Leeds Clean Air Zone: 11 months to go
For ten years London has successfully operated a Low Emission Zone and a Congestion Zone and as of 8 April 2019 the new London Ultra Low Emission Zone (ULEZ) will start to operate in what is a gradual plan to reduce the pollutants on London roads.
Outside of London, five British cities have been selected to introduce Clean Air Zones (CAZ) by 1st January 2020. Less than 12 months from now. Leeds, Birmingham, Nottingham, Derby, and Southampton have been targeted because of their dangerous levels of air pollution. A further 23 local authorities have pollution levels that are expected to reach illegal levels by 2021. If your business requires you to drive into any of these cities you will need to start making preparations now if you don’t already run vehicles above either Euro 4 petrol engines or Euro 6 diesel engine.
Leeds City Council is well underway with the planned introduction of emission zones and is looking at a range of other ways they can improve the air quality.
Starting from within, Leeds City Council has already begun replacing its older vehicles with a new compliant fleet and forecast that they will soon have the largest ULEV fleet of any local authority in the country.
The Clean Air Zone itself has been mapped and charges defined; under the current proposals, the Clean Air Zone will follow the boundary of Leeds outer ring road, and down to the M621 in the south of the city.
Charges will only apply to buses, coaches, heavy goods vehicles (HGVs), taxis and private hire vehicles that drive within the CAZ. At the moment there are 500 taxis and more than 4,000 private hire vehicles in Leeds, 86% of which are diesel, 6% petrol and the remainder electric hybrid and gas/biofuel.
Under the current proposals, all vehicles below either Euro 4 petrol engines or Euro 6 diesel engine standard, will be affected by the Clean Air Zone. Any above this standard, including petrol-hybrid and electric vehicles, will be exempt. All vehicles with historic tax class (over 40 years old) will also be exempt.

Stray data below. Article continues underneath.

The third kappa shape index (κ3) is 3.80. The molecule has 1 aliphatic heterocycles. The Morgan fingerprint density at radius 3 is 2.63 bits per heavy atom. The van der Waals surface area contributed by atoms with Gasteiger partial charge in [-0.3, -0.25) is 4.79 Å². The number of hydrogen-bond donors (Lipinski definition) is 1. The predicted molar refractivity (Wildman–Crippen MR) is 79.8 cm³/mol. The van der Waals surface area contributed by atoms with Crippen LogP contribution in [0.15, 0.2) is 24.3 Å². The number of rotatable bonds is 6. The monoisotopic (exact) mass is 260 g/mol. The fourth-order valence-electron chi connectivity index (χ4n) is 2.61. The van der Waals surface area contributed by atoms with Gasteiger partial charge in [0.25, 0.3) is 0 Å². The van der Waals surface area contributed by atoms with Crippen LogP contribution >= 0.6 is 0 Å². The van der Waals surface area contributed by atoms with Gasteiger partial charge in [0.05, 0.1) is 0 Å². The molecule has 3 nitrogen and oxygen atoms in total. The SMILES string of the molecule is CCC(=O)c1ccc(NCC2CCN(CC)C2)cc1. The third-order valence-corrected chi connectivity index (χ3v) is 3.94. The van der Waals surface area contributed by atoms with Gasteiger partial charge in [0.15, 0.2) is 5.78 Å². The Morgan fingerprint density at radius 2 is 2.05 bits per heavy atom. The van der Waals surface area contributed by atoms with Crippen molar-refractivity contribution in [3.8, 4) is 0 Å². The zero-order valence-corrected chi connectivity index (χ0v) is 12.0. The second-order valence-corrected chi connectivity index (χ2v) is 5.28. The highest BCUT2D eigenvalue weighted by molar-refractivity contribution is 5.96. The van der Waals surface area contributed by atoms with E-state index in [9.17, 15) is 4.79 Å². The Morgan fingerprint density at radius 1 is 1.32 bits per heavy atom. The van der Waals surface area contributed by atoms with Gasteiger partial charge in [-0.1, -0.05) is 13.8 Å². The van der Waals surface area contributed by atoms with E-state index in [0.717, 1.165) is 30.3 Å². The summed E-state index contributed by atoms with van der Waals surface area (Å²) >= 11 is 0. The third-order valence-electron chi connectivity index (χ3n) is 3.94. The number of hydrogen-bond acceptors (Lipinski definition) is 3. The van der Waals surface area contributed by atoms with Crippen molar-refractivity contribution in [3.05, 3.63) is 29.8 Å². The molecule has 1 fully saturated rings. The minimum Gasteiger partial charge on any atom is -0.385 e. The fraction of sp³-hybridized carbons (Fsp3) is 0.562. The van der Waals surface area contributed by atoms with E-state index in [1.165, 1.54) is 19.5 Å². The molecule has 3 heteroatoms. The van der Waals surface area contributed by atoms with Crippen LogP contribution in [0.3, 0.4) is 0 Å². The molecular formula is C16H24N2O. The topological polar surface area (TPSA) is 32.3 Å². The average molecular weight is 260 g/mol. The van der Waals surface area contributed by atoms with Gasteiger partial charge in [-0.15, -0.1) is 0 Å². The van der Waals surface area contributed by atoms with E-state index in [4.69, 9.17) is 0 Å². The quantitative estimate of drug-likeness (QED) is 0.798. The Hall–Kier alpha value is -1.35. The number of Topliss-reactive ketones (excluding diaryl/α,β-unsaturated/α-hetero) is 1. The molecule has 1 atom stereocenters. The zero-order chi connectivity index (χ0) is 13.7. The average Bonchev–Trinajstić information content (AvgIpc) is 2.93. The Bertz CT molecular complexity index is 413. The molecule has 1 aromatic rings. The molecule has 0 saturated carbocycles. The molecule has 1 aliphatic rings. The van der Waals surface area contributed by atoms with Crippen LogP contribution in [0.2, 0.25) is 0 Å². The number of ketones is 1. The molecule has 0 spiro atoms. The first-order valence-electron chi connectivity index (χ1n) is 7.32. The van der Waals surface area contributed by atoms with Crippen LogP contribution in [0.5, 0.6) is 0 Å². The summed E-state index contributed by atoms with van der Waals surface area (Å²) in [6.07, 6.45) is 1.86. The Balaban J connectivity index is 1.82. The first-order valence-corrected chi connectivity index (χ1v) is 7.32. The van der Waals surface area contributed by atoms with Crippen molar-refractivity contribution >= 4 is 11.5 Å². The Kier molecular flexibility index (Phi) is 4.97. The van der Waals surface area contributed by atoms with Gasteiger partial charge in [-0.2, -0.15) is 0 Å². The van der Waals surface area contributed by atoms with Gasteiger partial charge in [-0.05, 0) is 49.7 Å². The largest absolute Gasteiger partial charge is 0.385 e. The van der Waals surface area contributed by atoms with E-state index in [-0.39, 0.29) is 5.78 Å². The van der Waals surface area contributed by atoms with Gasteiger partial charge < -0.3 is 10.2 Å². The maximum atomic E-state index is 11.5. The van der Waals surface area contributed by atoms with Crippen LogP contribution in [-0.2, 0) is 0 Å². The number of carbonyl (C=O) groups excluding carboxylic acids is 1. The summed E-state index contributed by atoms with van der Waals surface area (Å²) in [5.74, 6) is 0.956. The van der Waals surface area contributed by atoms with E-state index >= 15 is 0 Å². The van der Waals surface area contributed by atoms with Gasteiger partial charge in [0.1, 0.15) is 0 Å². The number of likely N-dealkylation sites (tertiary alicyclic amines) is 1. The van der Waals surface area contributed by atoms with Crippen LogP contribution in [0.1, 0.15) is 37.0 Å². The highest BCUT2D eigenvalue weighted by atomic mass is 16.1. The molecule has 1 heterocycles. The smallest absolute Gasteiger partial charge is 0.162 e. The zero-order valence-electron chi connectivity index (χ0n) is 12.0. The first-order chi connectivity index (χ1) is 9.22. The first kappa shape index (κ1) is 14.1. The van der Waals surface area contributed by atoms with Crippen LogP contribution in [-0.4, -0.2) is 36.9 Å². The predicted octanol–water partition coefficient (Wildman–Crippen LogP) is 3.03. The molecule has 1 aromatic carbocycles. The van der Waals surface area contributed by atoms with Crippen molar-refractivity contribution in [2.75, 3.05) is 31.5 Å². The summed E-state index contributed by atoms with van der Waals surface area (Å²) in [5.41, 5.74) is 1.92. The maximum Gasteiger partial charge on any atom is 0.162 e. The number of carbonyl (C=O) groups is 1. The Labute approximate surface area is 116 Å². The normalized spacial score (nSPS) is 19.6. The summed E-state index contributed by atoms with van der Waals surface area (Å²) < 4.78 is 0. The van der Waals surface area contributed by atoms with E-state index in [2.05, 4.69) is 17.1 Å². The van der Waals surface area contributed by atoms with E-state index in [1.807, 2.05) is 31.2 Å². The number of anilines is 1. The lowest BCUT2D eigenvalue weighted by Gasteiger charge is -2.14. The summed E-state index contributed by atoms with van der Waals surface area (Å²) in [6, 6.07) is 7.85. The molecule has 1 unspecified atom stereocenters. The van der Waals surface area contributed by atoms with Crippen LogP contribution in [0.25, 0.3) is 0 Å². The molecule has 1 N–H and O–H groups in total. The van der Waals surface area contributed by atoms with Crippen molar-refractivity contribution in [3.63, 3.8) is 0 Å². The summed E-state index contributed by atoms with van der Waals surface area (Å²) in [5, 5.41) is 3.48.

Out of town vehicles will also be required to meet the CAZ engine standards or will be charged. DEFRA is developing a national database of Taxi and Private Hire vehicles in order to allow this to happen.
Vehicles that do not meet the minimum engine standards will need to pay a daily charge as follows:
Taxi and private hire – £12.50
Buses/Coaches – £50
HGVs – £50
The council is hoping to secure funding from the government’s £220m Clean Air Fundto provide help businesses pay to upgrade their vehicles. Companies operating HGVs and coaches could be given up to £19,000 to help with retrofitting equipment to reduce emissions. Taxi and private hire drivers will be given grants of between £1,500-£3,000 to convert to hybrid and electric vehicles.
Leeds City Council is undertaking a series of other measures to help meet the new environmental standards. The funding for these additional measures is expected to largely come from central government. The Leeds Public Transport Improvement Programme (LPTIP) is a £173.5m programme working to make improvements to the bus and rail networks that will reduce congestion and emissions. The plans include:
- Implementing a new Leeds High-Frequency Bus Network
- An additional investment of £71m by the First group to provide 284 brand new, and environmentally clean buses with free wi-fi and contact-less payments, which will achieve close to a 90% reduction in NOx emissions by 2020.
- Developing three new rail stations for key development and economic hubs serving Leeds Bradford Airport, Thorpe Park and White Rose.
- 1000 more bus stops
- Making three more rail stations accessible at Cross Gates, Morley, and Horsforth.
- Creating 21st Century interchanges around Vicar Lane, the Headrow and Infirmary Street and improved facilities in our district centres.
If you would like any advice on a strategy to upgrade your fleet to avoid charges and penalties, get in touch with us today.